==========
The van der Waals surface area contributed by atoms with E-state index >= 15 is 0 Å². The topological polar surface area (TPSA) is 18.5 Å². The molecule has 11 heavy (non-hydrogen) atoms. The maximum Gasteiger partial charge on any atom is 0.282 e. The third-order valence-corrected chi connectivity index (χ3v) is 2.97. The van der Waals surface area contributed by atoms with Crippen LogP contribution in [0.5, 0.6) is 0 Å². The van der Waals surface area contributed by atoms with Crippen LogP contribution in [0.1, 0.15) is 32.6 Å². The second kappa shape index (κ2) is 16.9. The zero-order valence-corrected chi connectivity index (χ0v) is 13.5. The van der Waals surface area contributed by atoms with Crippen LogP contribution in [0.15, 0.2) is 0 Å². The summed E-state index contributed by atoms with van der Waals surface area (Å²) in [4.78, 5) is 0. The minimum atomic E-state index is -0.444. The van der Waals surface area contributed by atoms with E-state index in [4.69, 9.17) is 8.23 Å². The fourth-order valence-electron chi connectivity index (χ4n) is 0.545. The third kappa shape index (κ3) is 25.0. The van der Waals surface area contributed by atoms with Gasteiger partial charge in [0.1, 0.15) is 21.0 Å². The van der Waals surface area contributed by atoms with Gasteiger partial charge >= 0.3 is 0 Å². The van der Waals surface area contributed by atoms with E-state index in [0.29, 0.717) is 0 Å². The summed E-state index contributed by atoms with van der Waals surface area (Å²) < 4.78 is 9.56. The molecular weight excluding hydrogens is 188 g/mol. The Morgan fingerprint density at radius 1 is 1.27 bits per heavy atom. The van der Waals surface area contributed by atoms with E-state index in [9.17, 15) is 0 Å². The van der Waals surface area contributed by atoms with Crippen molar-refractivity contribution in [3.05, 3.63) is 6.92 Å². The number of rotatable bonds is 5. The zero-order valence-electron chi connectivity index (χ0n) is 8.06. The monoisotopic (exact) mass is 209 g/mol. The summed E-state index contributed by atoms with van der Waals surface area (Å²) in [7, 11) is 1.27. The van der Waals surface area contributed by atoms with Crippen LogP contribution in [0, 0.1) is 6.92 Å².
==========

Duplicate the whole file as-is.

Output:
The van der Waals surface area contributed by atoms with E-state index >= 15 is 0 Å². The topological polar surface area (TPSA) is 18.5 Å². The molecule has 11 heavy (non-hydrogen) atoms. The maximum Gasteiger partial charge on any atom is 0.282 e. The third-order valence-corrected chi connectivity index (χ3v) is 2.97. The van der Waals surface area contributed by atoms with Crippen LogP contribution in [0.5, 0.6) is 0 Å². The van der Waals surface area contributed by atoms with Crippen LogP contribution in [0.1, 0.15) is 32.6 Å². The second kappa shape index (κ2) is 16.9. The zero-order valence-corrected chi connectivity index (χ0v) is 13.5. The van der Waals surface area contributed by atoms with Crippen LogP contribution in [0.15, 0.2) is 0 Å². The summed E-state index contributed by atoms with van der Waals surface area (Å²) in [4.78, 5) is 0. The minimum atomic E-state index is -0.444. The van der Waals surface area contributed by atoms with E-state index in [4.69, 9.17) is 8.23 Å². The fourth-order valence-electron chi connectivity index (χ4n) is 0.545. The third kappa shape index (κ3) is 25.0. The van der Waals surface area contributed by atoms with Gasteiger partial charge in [0.1, 0.15) is 21.0 Å². The van der Waals surface area contributed by atoms with Gasteiger partial charge >= 0.3 is 0 Å². The van der Waals surface area contributed by atoms with E-state index in [0.29, 0.717) is 0 Å². The summed E-state index contributed by atoms with van der Waals surface area (Å²) < 4.78 is 9.56. The molecular weight excluding hydrogens is 188 g/mol. The Morgan fingerprint density at radius 1 is 1.27 bits per heavy atom. The van der Waals surface area contributed by atoms with E-state index in [9.17, 15) is 0 Å². The van der Waals surface area contributed by atoms with Crippen molar-refractivity contribution in [3.05, 3.63) is 6.92 Å². The number of rotatable bonds is 5. The zero-order valence-electron chi connectivity index (χ0n) is 8.06. The monoisotopic (exact) mass is 209 g/mol. The summed E-state index contributed by atoms with van der Waals surface area (Å²) in [7, 11) is 1.27. The van der Waals surface area contributed by atoms with Crippen LogP contribution in [0, 0.1) is 6.92 Å².